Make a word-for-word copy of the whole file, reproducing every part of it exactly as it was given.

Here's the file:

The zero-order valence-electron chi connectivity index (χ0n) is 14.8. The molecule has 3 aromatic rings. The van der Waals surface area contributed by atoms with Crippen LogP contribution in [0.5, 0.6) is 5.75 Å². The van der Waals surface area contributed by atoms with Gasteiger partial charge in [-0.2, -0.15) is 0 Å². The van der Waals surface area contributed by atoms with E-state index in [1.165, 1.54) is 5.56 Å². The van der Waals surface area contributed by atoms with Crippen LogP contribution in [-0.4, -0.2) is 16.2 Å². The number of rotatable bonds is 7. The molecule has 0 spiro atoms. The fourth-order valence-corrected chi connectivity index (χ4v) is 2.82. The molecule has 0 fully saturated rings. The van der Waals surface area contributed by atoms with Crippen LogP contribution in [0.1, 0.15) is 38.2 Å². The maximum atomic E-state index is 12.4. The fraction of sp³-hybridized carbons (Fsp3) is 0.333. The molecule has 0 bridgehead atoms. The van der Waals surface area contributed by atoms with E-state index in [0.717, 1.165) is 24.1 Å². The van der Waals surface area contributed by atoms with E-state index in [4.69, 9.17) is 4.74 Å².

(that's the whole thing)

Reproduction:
The zero-order valence-electron chi connectivity index (χ0n) is 14.8. The molecule has 3 aromatic rings. The van der Waals surface area contributed by atoms with Crippen LogP contribution in [0.5, 0.6) is 5.75 Å². The van der Waals surface area contributed by atoms with Gasteiger partial charge in [-0.2, -0.15) is 0 Å². The van der Waals surface area contributed by atoms with E-state index in [1.165, 1.54) is 5.56 Å². The van der Waals surface area contributed by atoms with Crippen LogP contribution in [-0.4, -0.2) is 16.2 Å². The number of rotatable bonds is 7. The molecule has 0 spiro atoms. The fourth-order valence-corrected chi connectivity index (χ4v) is 2.82. The molecule has 0 fully saturated rings. The van der Waals surface area contributed by atoms with Crippen LogP contribution in [0.1, 0.15) is 38.2 Å². The maximum atomic E-state index is 12.4. The fraction of sp³-hybridized carbons (Fsp3) is 0.333. The molecule has 0 bridgehead atoms. The van der Waals surface area contributed by atoms with E-state index in [0.717, 1.165) is 24.1 Å². The van der Waals surface area contributed by atoms with E-state index in [4.69, 9.17) is 4.74 Å².